It’s deliciously overwhelming, like dining with Napoleon III. My second wine pairing of the day is also more extravagant. I’m sent dizzily to bed with a 1996 El Pison Rioja that tastes like ruby nectar.

The following day promises to be a cinch: just a single two-star Michelin lunch followed by an early night. I sip sparkling water on the 40-minute train ride from Nice to Menton on the Italian border as it zips above the beaches of Villefranche, Monaco and Roquebrune.

As Mirazur occupies the 11th spot on the annual list of the World’s 50 Best Restaurants, head chef Mauro Colagreco is categorically the best chef in France. Unlike the fancy fustiness of Le Chantecler, Colagreco’s trick is to remove any diversions (think white dining room, black suited waiters, blue sea panorama) so your sole distraction is his food.

It’s my only meal of the day, and it’s an utter privilege. Raw tuna, caught by a local fisherman, is paired with bitter almonds and citrusy raspberries. Crustaceans are served with edible flowers on an airy pillow of tapenade-stuffed bread. It’s Picasso on a plate. Michelin-starred meals should leave you entranced and incredulous, not sated and stuffed. Mirazur leaves me hungry for more. Fortunately, tomorrow I have one final day gastro onslaught, this time in Monaco. Shockingly, this one-square-mile nation boasts nine Michelin stars, surely the highest concentration on earth.

Alas, Monaco’s three-star Louis XV by Alain Ducasse (Michelin’s most acclaimed restaurant on the French Riviera) is closed for refurbishment until April 2016. My stomach is thus “saved” from the five-hour foodie onslaught I last enjoyed here in 2013 (it included 57 pieces of silverware and a dessert decorated in gold leaf). I won’t meet my personal Michelin goal, but restaurant manager Michel Lang talks me through the renovation instead.

“Louis XV will be more contemporary, young and purified than it used to be,” says Lang. “Also with a completely rewritten Riviera menu, new contemporary outfits and lighter tableware.” Still the same service for 2016? “You have to keep the professionalism required within a Michelin three-star restaurant, but what’s new is our ‘office’ in the centre of the salon. This piece of furniture will unfold as the meal progresses.”

Like all the Riviera’s restaurants, Louis XV keeps one eye on the times and another on the key overseas dining sector. “I am sure this evolution will seduce and satisfy all our guests, in particular Asian clients.”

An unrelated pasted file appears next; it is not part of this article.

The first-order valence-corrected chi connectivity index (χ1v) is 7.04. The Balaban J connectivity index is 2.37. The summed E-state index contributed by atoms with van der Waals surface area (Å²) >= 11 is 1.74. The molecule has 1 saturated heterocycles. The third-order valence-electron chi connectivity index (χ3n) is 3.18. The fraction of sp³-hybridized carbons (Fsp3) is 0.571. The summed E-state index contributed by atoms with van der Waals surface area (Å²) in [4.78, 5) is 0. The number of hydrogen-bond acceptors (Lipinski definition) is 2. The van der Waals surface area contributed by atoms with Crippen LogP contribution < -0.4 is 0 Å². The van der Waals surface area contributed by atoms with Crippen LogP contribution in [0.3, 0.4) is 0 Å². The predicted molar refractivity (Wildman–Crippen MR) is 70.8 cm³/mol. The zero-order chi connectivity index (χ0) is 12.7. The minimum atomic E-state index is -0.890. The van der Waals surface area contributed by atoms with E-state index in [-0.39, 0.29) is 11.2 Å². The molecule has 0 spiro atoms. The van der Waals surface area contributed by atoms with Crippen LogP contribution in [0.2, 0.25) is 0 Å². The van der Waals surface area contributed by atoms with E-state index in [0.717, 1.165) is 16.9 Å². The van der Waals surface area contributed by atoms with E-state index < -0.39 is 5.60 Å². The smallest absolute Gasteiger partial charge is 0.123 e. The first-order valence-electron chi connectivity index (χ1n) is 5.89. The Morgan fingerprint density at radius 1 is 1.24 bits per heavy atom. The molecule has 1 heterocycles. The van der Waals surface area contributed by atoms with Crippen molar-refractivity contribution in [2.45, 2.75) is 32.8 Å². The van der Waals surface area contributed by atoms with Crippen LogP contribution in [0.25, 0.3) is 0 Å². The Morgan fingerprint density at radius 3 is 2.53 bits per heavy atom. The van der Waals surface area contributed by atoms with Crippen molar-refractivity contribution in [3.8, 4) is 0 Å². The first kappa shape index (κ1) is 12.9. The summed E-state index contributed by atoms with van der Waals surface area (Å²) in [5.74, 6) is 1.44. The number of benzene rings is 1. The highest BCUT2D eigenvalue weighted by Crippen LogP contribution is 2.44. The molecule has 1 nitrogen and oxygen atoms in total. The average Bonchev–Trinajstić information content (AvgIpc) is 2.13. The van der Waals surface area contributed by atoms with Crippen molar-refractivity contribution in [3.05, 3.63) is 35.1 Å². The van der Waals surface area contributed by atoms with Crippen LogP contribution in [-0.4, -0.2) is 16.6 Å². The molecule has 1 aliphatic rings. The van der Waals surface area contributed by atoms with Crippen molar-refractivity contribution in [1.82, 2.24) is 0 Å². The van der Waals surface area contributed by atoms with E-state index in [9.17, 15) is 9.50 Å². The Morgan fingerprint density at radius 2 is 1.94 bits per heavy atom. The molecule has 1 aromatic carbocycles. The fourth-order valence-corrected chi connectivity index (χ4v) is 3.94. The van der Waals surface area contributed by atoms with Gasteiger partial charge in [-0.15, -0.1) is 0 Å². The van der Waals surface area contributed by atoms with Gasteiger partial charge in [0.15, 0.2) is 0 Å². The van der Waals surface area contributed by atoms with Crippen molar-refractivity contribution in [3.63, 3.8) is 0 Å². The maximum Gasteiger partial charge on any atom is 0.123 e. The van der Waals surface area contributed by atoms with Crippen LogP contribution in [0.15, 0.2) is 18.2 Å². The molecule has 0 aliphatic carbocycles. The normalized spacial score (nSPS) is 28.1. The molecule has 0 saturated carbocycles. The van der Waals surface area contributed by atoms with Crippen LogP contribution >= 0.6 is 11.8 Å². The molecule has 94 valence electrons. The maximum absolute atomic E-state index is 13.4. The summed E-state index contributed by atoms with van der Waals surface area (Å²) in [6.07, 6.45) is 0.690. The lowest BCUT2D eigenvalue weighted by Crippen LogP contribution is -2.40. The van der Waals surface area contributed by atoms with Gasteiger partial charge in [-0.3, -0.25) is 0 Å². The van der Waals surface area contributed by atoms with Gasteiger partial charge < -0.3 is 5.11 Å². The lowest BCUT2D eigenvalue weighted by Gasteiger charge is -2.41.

In Monaco you never more than a five-minute walk from a Michelin-starred restaurant. For a final gourmet hit I try the principality’s most inventive restaurant, one-star Yoshi. It’s a collaboration between Takéo Yamazaki, its Japanese head chef, and Joël Robuchon, the restaurateur who currently holds 25 Michelin stars, more than anyone else in the world. It’s effortlessly amazing. During one course I lift the enamel lid off a miso soup bowl to discover a fish ball that distils more crustacean flavour than an entire lobster. In another dish I peel layer upon layer off a meaty marinated black cod with my chopstick. Dessert is a fruity ikebana: a perfect triangle of dissected blackberries, apricot, papaya, mango and melon.

Over a bowl of green tea, Yamazaki says that gastronomy on the French Riviera is like the chicken and the egg. “Firstly, it’s a world famous destination with direct flights to New York, Moscow, Dubai and worldwide. Secondly, with 29 Michelin-starred restaurants, the region naturally attracts wealthy gastronomes, who keep flying in to eat more fine food.” There’s one more bonus. “It also attracts chefs like me,” smiles Yamazaki. I’m sure glad it does.

The venues

Flaveur, 25 Rue Gubernatis, Nice, tel: +33 4 93 62 53 95,

Le Chantecler, Hotel Le Negresco, 37 Promenade des Anglais, Nice, tel: +33 4 93 16 64 00,

Mirazur, 30 Avenue Aristide Briand, Menton, tel: +33 4 92 41 86 86,

Louis XV by Alain Ducasse, Hotel de Paris, Place du Casino, Monaco, tel: +377 98 06 88 64, (reopens in September)

Yoshi,Hotel Metropole Monte-Carlo, 4 Avenue de la Madone, Monaco, tel: +377 93 15 13 13,